EasyChild behavior modification software system
May 21, 2005 Planning, monitoring and assessing outcomes is the key to improving any system. In business we set and monitor KPTs (Key Performance Targets) and KPIs (Key Performance Indicators) and everyone is clear on the desired outcomes and their rewards. It makes sense to do the same thing with children, to set patterns and reward the best behaviours but few families ever get beyond the most rudimentary systems because there’s no yardstick. Until now that is – EasyChild is a behaviour modification software system designed to encourage children to succeed in life. This behavioural software system is designed to help raise children with consistent rewards for their achievements.
Designed by INC Magazine's Software Entrepreneur of the Year , Leland Ancier, EasyChild, developed the system out of his own experience with his son's frustrations in school. Ancier got assistance and input from several noted child psychologists in writing and testing the system over a two-year period. EasyChild was designed to reduce family stress and arguments, establish clear expectations for routines, chores and behaviours, promote earned rewards through an incentive-based system, encourage parents and children to make decisions together and encourage children to adapt to a family's morals and ethics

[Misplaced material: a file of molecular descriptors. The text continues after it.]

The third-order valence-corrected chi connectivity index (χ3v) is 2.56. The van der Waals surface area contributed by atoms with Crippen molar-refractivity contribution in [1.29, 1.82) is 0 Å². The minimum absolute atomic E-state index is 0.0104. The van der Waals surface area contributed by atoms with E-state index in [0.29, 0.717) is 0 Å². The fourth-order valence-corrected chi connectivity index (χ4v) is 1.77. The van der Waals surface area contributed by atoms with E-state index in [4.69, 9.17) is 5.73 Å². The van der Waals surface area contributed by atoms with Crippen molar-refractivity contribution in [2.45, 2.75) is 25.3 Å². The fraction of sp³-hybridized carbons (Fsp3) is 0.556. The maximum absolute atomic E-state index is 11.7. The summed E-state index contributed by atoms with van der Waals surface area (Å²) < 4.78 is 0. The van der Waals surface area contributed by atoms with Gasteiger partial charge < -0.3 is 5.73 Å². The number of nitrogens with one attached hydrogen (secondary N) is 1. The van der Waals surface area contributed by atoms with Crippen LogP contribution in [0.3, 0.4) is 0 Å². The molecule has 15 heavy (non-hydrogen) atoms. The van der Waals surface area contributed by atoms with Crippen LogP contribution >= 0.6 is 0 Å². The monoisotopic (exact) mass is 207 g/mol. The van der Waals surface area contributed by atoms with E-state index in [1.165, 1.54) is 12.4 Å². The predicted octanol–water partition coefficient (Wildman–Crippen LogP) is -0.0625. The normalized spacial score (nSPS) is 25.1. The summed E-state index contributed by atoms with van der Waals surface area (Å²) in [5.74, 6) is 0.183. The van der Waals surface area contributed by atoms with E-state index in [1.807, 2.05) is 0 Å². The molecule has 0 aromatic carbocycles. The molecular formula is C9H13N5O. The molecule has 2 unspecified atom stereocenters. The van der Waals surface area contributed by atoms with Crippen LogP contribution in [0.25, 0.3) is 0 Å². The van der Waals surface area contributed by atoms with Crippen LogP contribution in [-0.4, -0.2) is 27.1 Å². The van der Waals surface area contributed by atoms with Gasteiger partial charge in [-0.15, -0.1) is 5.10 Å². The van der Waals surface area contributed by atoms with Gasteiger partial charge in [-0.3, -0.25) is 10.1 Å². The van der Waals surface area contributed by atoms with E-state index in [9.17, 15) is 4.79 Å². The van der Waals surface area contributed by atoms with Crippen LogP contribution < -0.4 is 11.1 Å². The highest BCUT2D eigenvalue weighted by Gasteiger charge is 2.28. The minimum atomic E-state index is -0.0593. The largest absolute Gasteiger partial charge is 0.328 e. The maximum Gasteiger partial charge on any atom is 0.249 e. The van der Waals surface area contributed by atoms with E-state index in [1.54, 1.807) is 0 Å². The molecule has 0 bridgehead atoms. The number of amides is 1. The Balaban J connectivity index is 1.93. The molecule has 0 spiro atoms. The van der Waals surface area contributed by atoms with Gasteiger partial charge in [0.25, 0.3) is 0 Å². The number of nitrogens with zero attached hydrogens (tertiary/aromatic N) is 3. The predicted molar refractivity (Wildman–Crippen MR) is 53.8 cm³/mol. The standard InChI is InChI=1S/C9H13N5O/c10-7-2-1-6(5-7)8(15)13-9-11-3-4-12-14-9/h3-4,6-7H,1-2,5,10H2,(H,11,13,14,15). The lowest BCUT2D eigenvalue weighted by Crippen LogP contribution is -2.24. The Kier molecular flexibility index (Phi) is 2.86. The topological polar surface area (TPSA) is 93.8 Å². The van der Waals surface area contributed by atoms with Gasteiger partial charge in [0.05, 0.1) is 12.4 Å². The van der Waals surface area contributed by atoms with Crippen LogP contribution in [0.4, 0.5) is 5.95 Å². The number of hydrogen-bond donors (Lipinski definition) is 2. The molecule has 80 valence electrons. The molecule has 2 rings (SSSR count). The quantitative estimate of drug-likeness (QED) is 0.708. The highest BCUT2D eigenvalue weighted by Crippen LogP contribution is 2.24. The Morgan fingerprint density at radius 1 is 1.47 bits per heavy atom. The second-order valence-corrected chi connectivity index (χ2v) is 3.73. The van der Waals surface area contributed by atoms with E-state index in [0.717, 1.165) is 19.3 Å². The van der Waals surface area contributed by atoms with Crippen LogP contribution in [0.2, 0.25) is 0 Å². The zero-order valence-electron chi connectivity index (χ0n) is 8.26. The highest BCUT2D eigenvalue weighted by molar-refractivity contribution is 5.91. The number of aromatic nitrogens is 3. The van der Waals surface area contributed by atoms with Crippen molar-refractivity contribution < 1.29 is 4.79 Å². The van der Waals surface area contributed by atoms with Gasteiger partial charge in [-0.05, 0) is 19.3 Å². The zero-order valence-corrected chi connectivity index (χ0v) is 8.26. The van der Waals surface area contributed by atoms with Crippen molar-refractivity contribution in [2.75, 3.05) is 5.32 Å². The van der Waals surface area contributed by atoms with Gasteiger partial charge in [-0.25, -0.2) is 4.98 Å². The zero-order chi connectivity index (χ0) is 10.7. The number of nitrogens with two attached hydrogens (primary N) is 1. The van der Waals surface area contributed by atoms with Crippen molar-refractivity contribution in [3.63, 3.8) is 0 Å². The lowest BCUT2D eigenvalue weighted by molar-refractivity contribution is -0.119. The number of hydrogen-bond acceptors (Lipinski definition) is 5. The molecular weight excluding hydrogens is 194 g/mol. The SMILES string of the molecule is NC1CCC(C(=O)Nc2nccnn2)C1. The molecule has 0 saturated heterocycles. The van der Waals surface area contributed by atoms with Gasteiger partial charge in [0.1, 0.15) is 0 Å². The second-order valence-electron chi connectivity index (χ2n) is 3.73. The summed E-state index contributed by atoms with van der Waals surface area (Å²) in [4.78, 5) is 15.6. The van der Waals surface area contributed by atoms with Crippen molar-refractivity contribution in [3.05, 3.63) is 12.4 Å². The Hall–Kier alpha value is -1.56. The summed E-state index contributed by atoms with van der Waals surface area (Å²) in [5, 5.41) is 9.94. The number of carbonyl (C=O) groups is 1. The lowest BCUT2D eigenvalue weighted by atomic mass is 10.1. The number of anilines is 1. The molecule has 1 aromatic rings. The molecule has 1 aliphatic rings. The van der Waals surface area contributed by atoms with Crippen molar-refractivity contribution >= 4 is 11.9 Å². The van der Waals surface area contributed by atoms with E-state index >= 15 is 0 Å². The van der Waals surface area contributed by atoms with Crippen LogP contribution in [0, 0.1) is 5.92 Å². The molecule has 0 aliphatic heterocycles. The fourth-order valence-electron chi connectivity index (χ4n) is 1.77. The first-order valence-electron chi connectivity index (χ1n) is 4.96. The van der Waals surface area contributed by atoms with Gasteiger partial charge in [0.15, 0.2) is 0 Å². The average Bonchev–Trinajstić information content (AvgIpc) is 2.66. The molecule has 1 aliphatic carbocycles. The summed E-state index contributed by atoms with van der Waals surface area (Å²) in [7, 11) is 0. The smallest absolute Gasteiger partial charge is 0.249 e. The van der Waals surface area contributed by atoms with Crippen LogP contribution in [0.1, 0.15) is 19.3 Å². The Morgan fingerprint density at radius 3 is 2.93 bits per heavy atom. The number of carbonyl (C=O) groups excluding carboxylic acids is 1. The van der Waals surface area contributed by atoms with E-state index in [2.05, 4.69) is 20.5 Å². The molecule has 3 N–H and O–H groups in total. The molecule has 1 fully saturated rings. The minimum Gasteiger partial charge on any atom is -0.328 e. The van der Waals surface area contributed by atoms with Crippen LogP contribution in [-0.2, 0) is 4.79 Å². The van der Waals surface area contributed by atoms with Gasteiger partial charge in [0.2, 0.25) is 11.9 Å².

EasyChild correlates behaviour to the world of work. The values learned have a lasting effect on our children. Built into the program, there is an immediate value and profound effect in a families’ home life. EasyChild is for any parent or teacher who is facing the age old challenge of raising or teaching kids in today’s world.
EasyChild is a simple parenting aid and child encouragement system that leads to marked improvement in households with children ages 4 through 17 by eliminating disagreements and arguments between parents and children.
Simply, the system consists of a CD-ROM that creates weekly chore, behaviour and reward charts that parents and children together input, i.e. doing homework on time, no sibling arguments, no talking back, helping with chores, etc.
Each chore or behaviour is given a numeric value and at the end of a week, the numbers are tallied. If the children reach an agreed-upon level, they are given the earned rewards, such as a toy they've been wanting, extra allowance, a sleepover, a special trip to an amusement park or anything else the family agrees upon.
In addition, the system helps children come to learn a lifelong lesson: no reward comes without earning it.
According to statistics, it is not uncommon for children and teens to nag an average of 9 times to get what they want (source: Newsweek, September 13, 2004). In recent months, there has been an increase in the number of television programs (Nanny 911, Dr. Phil) and major national news stories (Time Magazine and others) which cover parenting in terms of how to teach children responsibility without punishment or negativity in the home or school.
The system is game-like, and the developers claim that children love it. Placing the Point Sheet and Privilege Level Chart where all can follow it during the week lets parents and children track how they are doing and take immediate action to successfully achieve a week's points.
EasyChild comes in three versions: Basics (US$29.95), Standard (US$59.95) and Deluxe (US$99.95). An Easy-Classroom edition will soon be available for school teachers.